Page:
The Minister for Borders and Immigration (Mr. Phil Woolas): This has been a terrific debate, and I think that we all endorse the tribute paid to the hon. Member for Mid-Sussex (Mr. Soames). He is absolutely right that we must not only debate the matter, but have policy action on it. I commend him for that. I like to think that, as Immigration Minister and ever since I was elected to the House, I have shared his point of view; I have never accused a colleague or anyone outside the House of racism for raising the issue of immigration. Indeed, I believe that it is racist not to raise the issue, because that is patronising. Anyone who represents a constituency such as mine will recognise the truth of that statement.

I strongly agree, as do the Government, on the point made about the English language. Indeed, it was in a conversation with the then Home Secretary during the riots in my constituency that I was able to influence the Government to change our policy in that regard. It is the right thing to do by the immigrants-it helps them get on in life, which is what immigrants, on the whole, want to do.

It is also right to address the issue of extremist parties. We must not only debate the issue of immigration; the hon. Member for Kettering (Mr. Hollobone) made an intelligent point on that. I also agree with the hon. Member for Ashford (Damian Green) that showing the British public that migration policy is managed will enable us to talk better about how we can diminish discrimination.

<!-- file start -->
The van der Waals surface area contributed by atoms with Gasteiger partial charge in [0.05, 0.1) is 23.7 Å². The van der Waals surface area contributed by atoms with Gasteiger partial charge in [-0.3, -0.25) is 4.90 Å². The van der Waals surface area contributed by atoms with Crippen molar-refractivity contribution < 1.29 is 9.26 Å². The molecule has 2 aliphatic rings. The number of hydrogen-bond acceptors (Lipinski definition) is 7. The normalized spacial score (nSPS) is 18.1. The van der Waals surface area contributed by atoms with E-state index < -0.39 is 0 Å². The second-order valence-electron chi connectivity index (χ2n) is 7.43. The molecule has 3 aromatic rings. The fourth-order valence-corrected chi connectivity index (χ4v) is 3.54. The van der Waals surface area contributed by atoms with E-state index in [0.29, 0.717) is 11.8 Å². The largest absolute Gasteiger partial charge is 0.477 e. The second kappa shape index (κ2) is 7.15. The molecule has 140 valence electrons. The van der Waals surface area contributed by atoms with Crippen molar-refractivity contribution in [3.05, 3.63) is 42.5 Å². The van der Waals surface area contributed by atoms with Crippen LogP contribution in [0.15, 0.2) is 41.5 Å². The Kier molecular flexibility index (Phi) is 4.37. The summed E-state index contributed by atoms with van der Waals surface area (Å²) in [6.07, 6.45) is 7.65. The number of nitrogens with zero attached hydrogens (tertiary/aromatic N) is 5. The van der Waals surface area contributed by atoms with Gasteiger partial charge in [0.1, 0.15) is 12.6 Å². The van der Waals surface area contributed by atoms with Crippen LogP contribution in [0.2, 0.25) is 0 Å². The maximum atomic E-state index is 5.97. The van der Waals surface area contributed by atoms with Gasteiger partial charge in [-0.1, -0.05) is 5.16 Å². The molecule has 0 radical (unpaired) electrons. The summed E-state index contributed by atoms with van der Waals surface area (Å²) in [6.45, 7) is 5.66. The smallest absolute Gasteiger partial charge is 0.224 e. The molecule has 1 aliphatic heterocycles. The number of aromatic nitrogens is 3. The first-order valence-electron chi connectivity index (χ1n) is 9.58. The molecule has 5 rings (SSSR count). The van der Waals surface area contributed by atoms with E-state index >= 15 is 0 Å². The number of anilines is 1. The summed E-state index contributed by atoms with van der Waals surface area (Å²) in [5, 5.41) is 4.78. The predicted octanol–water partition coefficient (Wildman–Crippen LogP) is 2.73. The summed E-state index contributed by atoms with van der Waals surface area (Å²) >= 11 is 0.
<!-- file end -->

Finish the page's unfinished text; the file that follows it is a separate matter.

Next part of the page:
Discrimination against immigrants is often fuelled by the perception-and in some cases, the reality-of a lack of managed migration, so if we are to achieve our goal we must do what we are doing. I sympathise with those Members who say that they have been attacked as racist for raising the matter, because that happens to me by the hour-and not just in liberal forums, but in communications from members of the public. That is the nasty underbelly of the debate.

I turn to points of policy. The Government agree that a population of 70 million is not desirable, but let me just pour some calm on that figure and examine where it comes from. The definition of an immigrant used by the Office for National Statistics, whose independence I respect, is, in my personal view, the wrong definition to use, particularly from the point of view of balanced migration, because its definition of an immigrant is someone who is coming to this country for 12 months or more. Therefore, the 512,000 figure to which the hon. Member for Ashford referred includes all the students who are coming here temporarily.

The largest group of immigrants, according to the ONS definition, are the British people returning home, who numbered 85,000 last year, and we must bear that fact in mind. We must get exactly to the heart of the policy of the all-party group on balanced migration to
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address that fear, and we must do that by breaking the link between temporary and permanent migration. We need to do that, and our policies are driving towards that point, hence the two points-based systems and the changes to the route to citizenship. Surely it is right to measure immigration in those categories of temporary and permanent.

Mr. Brazier: Surely the Minister must recognise that his own Government's human rights legislation has driven a coach and horses through that otherwise laudable policy. The breach is just not there if the courts can say that even an overstaying student has his right to family life breached by being told to go home.